Trump arrives in Japan with his Asia policy in tatters, to Abe’s benefit


Marine Corps Gen. Joseph F. Dunford Jr., chairman of the Joint Chiefs of Staff, meets with Japan Prime Minister Shinzo Abe, at the Prime Minister's Official Residence the Kantei, in Tokyo, Aug. 18, 2017. (DOD photo by U.S. Navy Petty Officer 1st Class Dominique A. Pineiro)

Hong Kong (CNN) – Shinzo Abe’s long game is paying off. Only a year ago, the Japanese Prime Minister was looking like the odd one out as US President Donald Trump cozied up to China’s Xi Jinping and North Korean leader Kim Jong Un.

Now, as Trump arrives in Japan Saturday for a three-day visit, Abe can justifiably say “I told you so.”
Traits that last year left him out of step with Washington — his hawkishness on North Korea and a testy relationship with Beijing — now look more attractive, with Trump facing renewed challenges from Pyongyang and seeking a counterbalance to China amid a rapidly worsening trade war.

One-sided bromance

For most of Trump’s first term, Abe has seemed like the friend who comes on too strong.
He was the first foreign leader to meet Trump after his election, flying to New York for a sit-down at Trump Tower before the inauguration even took place. Since then, the two leaders have spoken on the phone almost 20 times, according to White House records, and met in person in both the US and Japan.
They share an affinity for golf, playing on courses in Florida and Saitama, and made pains to publicly congratulate each other on “historic” election wins — even, as in Trump’s case last year, results didn’t particularly go his way. Abe may also have nominated Trump for the Nobel Peace Prize.
But despite an apparent bromance between the two, they have diverged massively on policy. Abe was the most hawkish of all Asian leaders on North Korea, in apparent alignment with Trump’s policy of maximum pressure against “rocket man” Kim. That is, until the US leader suddenly switched to diplomacy, wrong-footing Tokyo and leaving Abe scrambling for his own summit that — even as Kim met with China’s Xi, South Korea’s Moon Jae-in and Russian President Vladimir Putin — is still yet to take place.
On trade too, Trump has treated Japan with more hostility than Tokyo appeared to expect, complaining last year that the country had “hit us hard on trade for years.”

Important trip

With the twin pillars of Trump’s Asia policy wobbling and threatening to fall, the timing of his Japan trip couldn’t be better for Abe.
An expected trade deal with China dramatically fell apart this month as Beijing appeared to push its luck with Trump, sparking an angry response and billions of dollars in extra tariffs. The rapidly expanding trade war is expected to hit US consumers hard, leaving many businesses — including those typically supportive of Trump — bewildered and angry.
“The President of the United States owes farmers like myself some type of plan of action,” John Wesley Boyd Jr., a soybean farmer in Baskerville, Virginia, told CNN. “Farmers were his base. They helped elect this president … and now he’s turning his back on America’s farmers when we need him the most.”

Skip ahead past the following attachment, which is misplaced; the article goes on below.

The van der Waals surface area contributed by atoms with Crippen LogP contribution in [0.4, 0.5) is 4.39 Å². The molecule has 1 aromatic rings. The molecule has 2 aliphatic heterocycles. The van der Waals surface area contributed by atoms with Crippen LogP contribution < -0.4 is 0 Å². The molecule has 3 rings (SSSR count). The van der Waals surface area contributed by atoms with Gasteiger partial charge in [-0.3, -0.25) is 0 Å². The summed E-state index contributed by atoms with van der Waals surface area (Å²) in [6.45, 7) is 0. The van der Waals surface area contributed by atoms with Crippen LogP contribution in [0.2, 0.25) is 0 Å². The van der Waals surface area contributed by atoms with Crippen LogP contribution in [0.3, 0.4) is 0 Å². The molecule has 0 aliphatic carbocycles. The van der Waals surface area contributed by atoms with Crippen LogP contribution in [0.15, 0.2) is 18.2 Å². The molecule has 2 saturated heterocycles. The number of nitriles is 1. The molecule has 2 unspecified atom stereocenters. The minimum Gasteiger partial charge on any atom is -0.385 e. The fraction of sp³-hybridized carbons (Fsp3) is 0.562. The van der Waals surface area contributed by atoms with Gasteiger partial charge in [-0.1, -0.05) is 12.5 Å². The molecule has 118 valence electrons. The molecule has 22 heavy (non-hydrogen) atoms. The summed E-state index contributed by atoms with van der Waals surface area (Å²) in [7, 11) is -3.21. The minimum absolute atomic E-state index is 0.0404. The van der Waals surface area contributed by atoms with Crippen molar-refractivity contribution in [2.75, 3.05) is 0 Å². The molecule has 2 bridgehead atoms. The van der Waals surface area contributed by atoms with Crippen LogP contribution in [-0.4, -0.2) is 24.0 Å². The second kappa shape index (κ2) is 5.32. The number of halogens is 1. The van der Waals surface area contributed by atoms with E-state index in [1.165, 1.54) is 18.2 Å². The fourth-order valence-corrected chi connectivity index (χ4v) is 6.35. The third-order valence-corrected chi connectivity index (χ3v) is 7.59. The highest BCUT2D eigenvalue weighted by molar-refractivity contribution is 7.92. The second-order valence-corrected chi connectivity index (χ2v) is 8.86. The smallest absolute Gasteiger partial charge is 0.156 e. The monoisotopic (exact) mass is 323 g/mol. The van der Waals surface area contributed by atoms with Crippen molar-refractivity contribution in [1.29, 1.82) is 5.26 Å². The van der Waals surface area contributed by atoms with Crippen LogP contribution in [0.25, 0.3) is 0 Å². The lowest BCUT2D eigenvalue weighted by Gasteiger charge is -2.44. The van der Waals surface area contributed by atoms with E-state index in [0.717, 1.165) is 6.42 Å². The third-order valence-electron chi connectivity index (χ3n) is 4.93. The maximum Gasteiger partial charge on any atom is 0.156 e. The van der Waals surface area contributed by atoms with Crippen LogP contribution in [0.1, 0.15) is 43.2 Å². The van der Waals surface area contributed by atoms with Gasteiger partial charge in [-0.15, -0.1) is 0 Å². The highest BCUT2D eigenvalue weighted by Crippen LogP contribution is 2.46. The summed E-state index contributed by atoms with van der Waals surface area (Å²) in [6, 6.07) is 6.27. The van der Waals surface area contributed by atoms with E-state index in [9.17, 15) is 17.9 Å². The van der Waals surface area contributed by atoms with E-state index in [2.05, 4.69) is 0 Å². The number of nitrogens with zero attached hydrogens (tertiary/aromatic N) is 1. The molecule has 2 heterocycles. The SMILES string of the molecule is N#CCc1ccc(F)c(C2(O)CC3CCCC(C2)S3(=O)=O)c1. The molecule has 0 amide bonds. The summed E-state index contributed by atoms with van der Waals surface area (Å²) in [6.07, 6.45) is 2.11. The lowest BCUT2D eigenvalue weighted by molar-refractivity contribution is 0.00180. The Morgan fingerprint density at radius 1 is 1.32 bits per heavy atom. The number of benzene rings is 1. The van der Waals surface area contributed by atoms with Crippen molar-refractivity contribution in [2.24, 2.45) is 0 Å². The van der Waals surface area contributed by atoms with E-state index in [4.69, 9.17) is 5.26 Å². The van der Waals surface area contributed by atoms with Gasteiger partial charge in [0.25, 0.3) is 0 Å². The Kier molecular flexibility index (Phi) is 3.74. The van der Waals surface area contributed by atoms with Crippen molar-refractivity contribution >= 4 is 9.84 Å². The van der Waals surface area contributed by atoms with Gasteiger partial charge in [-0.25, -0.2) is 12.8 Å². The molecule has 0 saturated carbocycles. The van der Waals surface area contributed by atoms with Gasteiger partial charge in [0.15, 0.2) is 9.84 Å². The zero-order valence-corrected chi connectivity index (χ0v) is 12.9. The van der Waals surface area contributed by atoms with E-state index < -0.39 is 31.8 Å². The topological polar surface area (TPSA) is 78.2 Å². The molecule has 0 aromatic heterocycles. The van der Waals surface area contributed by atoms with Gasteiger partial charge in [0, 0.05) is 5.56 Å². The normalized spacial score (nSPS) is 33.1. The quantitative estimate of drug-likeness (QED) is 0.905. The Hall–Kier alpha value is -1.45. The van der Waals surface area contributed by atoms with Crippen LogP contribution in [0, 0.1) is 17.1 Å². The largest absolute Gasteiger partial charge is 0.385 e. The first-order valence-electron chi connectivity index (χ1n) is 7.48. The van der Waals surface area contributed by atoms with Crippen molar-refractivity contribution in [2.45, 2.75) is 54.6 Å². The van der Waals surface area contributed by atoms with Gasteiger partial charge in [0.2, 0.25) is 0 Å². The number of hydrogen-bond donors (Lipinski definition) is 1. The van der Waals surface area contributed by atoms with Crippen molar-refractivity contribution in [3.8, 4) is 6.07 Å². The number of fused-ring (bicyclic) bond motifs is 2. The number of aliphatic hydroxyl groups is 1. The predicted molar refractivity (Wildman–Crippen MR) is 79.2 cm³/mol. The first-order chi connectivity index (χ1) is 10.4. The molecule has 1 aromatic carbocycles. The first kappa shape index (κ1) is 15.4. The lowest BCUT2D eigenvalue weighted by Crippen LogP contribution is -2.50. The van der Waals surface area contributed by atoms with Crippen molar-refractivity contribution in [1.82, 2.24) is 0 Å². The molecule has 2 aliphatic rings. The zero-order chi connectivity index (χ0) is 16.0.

Trump will look to Japan to offer some relief on trade, or at least an easy win. Last month, the two sides held the first round of negotiations towards a trade agreement. While Trump has spoken of a need to address the trade imbalance with Japan — a $67.7 billion deficit in 2018 — his advisers and both Republicans and Democrats have urged him to ease up on tariffs when it comes to allies and focus on China.
A trade deal with Japan that offers relief for US consumers or farmers could be a major win for Trump, and would help Washington maintain pressure on China.

Military moves

Trump may also need Japan’s support on security issues — and not just with North Korea.
Under President Moon, who more than anyone else has driven rapprochement with North Korea, Seoul is ill-placed to turn back to a position of maximum pressure if talks completely collapse. It is more likely to continue pursuing engagement in defiance of Washington, making Japan the more important ally in the region.
In recent years, Japan has reinterpreted its pacifist constitution — which Abe expressed a desire to rewrite completely — to allow it to come to the aid of the US militarily. Tokyo also increased defense spending, including major deals with US arms companies.
“A united US-Japan approach to North Korea will also place more pressure on Kim Jong Un and his main benefactor, China,” wrote international relations expert Paul Sracic for CNN recently, adding that Japan was Washington’s “most important 21st-century ally.”
Japan is also facing increased military confrontations with China over disputed islands that previously brought the two countries to the edge of conflict. In April, Tokyo scrambled jets to intercept Chinese bombers as they flew between the Japanese islands of Okinawa and Miyako.
While Tokyo will look to Washington for support against Chinese encroachment in the East China Sea, the situation may be reversed in the South China Sea, where the US is ramping up patrols in defiance of Beijing. Tokyo has suggested it could join other countries conducting “freedom of navigation” operations in those waters, where a Japanese submarine previously took part in drills, angering China.
During his Japan trip, Trump will also become the first foreign leader to meet the country’s new Emperor, Naruhito. He was formally crowned on May 1, sparking the start of the new Reiwa era.
After years of being a bit player in Trump’s Asia strategy, Abe’s investments in his relationship with the US President could finally be paying off — Reiwa may herald a renewed, stronger relationship between Washington and Tokyo.
Original article written by James Griffiths at CNN